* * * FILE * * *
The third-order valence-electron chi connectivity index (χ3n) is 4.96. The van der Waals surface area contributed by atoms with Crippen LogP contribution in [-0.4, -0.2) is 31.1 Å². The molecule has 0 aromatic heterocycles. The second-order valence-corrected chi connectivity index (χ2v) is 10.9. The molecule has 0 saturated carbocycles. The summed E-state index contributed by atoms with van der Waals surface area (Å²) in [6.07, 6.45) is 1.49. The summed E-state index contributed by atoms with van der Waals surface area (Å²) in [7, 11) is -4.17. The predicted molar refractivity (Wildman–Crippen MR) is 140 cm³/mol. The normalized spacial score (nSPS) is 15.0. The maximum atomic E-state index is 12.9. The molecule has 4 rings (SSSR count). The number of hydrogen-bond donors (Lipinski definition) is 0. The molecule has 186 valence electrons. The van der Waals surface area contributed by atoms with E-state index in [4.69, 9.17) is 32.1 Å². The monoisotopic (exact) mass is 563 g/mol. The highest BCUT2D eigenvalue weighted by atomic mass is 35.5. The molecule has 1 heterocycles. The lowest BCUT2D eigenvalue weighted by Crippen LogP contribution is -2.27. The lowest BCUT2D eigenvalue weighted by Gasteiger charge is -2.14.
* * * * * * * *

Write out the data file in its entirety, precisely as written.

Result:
The third-order valence-electron chi connectivity index (χ3n) is 4.96. The van der Waals surface area contributed by atoms with Crippen LogP contribution in [-0.4, -0.2) is 31.1 Å². The molecule has 0 aromatic heterocycles. The second-order valence-corrected chi connectivity index (χ2v) is 10.9. The molecule has 0 saturated carbocycles. The summed E-state index contributed by atoms with van der Waals surface area (Å²) in [6.07, 6.45) is 1.49. The summed E-state index contributed by atoms with van der Waals surface area (Å²) in [7, 11) is -4.17. The predicted molar refractivity (Wildman–Crippen MR) is 140 cm³/mol. The normalized spacial score (nSPS) is 15.0. The maximum atomic E-state index is 12.9. The molecule has 4 rings (SSSR count). The number of hydrogen-bond donors (Lipinski definition) is 0. The molecule has 186 valence electrons. The van der Waals surface area contributed by atoms with E-state index in [4.69, 9.17) is 32.1 Å². The monoisotopic (exact) mass is 563 g/mol. The highest BCUT2D eigenvalue weighted by atomic mass is 35.5. The molecule has 1 heterocycles. The lowest BCUT2D eigenvalue weighted by Crippen LogP contribution is -2.27. The lowest BCUT2D eigenvalue weighted by Gasteiger charge is -2.14.